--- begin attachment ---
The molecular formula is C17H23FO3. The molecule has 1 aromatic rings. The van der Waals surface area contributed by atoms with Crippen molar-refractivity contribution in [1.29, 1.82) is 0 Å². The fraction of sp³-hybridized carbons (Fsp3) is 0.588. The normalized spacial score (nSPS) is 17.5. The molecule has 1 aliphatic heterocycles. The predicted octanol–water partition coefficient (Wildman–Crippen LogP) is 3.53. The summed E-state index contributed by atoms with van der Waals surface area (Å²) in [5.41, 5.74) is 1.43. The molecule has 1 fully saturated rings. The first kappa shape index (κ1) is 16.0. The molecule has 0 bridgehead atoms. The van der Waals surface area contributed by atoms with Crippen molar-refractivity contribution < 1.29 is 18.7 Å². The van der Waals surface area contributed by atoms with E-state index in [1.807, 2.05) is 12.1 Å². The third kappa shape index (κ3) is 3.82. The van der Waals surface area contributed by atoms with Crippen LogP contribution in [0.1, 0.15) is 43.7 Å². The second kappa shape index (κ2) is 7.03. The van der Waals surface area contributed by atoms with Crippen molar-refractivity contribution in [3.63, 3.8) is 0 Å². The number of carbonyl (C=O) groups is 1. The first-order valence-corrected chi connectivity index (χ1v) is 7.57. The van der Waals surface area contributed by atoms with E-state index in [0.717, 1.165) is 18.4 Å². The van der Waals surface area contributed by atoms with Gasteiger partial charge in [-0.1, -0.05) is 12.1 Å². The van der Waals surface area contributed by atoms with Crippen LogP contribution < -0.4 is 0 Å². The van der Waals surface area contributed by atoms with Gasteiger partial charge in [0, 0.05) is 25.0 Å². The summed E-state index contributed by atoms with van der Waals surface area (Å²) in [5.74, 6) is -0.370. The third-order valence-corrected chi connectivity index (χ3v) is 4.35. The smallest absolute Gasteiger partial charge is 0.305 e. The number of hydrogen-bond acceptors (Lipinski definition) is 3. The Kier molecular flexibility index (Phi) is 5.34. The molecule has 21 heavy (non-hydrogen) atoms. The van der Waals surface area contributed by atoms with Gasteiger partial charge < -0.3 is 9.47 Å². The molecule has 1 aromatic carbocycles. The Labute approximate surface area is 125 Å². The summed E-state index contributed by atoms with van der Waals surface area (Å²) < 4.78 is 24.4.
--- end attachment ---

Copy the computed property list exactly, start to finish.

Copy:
The molecular formula is C17H23FO3. The molecule has 1 aromatic rings. The van der Waals surface area contributed by atoms with Crippen molar-refractivity contribution in [1.29, 1.82) is 0 Å². The fraction of sp³-hybridized carbons (Fsp3) is 0.588. The normalized spacial score (nSPS) is 17.5. The molecule has 1 aliphatic heterocycles. The predicted octanol–water partition coefficient (Wildman–Crippen LogP) is 3.53. The summed E-state index contributed by atoms with van der Waals surface area (Å²) in [5.41, 5.74) is 1.43. The molecule has 1 fully saturated rings. The first kappa shape index (κ1) is 16.0. The molecule has 0 bridgehead atoms. The van der Waals surface area contributed by atoms with Crippen molar-refractivity contribution < 1.29 is 18.7 Å². The van der Waals surface area contributed by atoms with E-state index in [1.807, 2.05) is 12.1 Å². The third kappa shape index (κ3) is 3.82. The van der Waals surface area contributed by atoms with Crippen LogP contribution in [0.1, 0.15) is 43.7 Å². The second kappa shape index (κ2) is 7.03. The van der Waals surface area contributed by atoms with Crippen molar-refractivity contribution in [3.63, 3.8) is 0 Å². The number of carbonyl (C=O) groups is 1. The first-order valence-corrected chi connectivity index (χ1v) is 7.57. The van der Waals surface area contributed by atoms with E-state index in [0.717, 1.165) is 18.4 Å². The van der Waals surface area contributed by atoms with Gasteiger partial charge in [-0.1, -0.05) is 12.1 Å². The van der Waals surface area contributed by atoms with Crippen LogP contribution < -0.4 is 0 Å². The van der Waals surface area contributed by atoms with Gasteiger partial charge in [0, 0.05) is 25.0 Å². The summed E-state index contributed by atoms with van der Waals surface area (Å²) in [5.74, 6) is -0.370. The third-order valence-corrected chi connectivity index (χ3v) is 4.35. The smallest absolute Gasteiger partial charge is 0.305 e. The number of hydrogen-bond acceptors (Lipinski definition) is 3. The Kier molecular flexibility index (Phi) is 5.34. The molecule has 21 heavy (non-hydrogen) atoms. The van der Waals surface area contributed by atoms with Gasteiger partial charge < -0.3 is 9.47 Å². The molecule has 1 aromatic carbocycles. The Labute approximate surface area is 125 Å². The summed E-state index contributed by atoms with van der Waals surface area (Å²) < 4.78 is 24.4.